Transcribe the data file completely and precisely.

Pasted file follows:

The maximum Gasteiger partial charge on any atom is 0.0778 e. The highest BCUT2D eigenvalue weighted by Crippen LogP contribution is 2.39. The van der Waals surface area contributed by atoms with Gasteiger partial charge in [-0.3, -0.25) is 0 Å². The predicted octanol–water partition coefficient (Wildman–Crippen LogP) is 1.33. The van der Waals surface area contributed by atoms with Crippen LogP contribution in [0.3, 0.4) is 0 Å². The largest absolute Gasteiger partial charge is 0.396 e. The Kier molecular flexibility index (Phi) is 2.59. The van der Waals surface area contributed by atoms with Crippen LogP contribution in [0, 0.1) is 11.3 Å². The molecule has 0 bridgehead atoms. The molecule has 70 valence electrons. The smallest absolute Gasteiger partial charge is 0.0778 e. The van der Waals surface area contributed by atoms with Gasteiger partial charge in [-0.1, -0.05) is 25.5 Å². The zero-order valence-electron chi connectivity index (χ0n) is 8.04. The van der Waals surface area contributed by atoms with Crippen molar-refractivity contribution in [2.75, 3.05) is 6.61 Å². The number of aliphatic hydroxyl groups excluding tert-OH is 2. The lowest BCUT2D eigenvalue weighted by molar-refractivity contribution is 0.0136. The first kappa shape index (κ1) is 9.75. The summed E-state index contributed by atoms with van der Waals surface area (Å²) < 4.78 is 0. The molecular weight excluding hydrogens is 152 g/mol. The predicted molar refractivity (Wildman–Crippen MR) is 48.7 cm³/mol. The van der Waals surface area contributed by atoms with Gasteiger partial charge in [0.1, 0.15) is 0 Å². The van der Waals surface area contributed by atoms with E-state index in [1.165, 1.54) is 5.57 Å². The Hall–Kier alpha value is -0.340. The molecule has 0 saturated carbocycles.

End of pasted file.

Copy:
The maximum Gasteiger partial charge on any atom is 0.0778 e. The highest BCUT2D eigenvalue weighted by Crippen LogP contribution is 2.39. The van der Waals surface area contributed by atoms with Gasteiger partial charge in [-0.3, -0.25) is 0 Å². The predicted octanol–water partition coefficient (Wildman–Crippen LogP) is 1.33. The van der Waals surface area contributed by atoms with Crippen LogP contribution in [0.3, 0.4) is 0 Å². The largest absolute Gasteiger partial charge is 0.396 e. The Kier molecular flexibility index (Phi) is 2.59. The van der Waals surface area contributed by atoms with Crippen LogP contribution in [0, 0.1) is 11.3 Å². The molecule has 0 bridgehead atoms. The molecule has 70 valence electrons. The smallest absolute Gasteiger partial charge is 0.0778 e. The van der Waals surface area contributed by atoms with Gasteiger partial charge in [-0.1, -0.05) is 25.5 Å². The zero-order valence-electron chi connectivity index (χ0n) is 8.04. The van der Waals surface area contributed by atoms with Crippen molar-refractivity contribution in [2.75, 3.05) is 6.61 Å². The number of aliphatic hydroxyl groups excluding tert-OH is 2. The lowest BCUT2D eigenvalue weighted by molar-refractivity contribution is 0.0136. The first kappa shape index (κ1) is 9.75. The summed E-state index contributed by atoms with van der Waals surface area (Å²) < 4.78 is 0. The molecular weight excluding hydrogens is 152 g/mol. The predicted molar refractivity (Wildman–Crippen MR) is 48.7 cm³/mol. The van der Waals surface area contributed by atoms with Gasteiger partial charge in [0.1, 0.15) is 0 Å². The van der Waals surface area contributed by atoms with E-state index in [1.165, 1.54) is 5.57 Å². The Hall–Kier alpha value is -0.340. The molecule has 0 saturated carbocycles.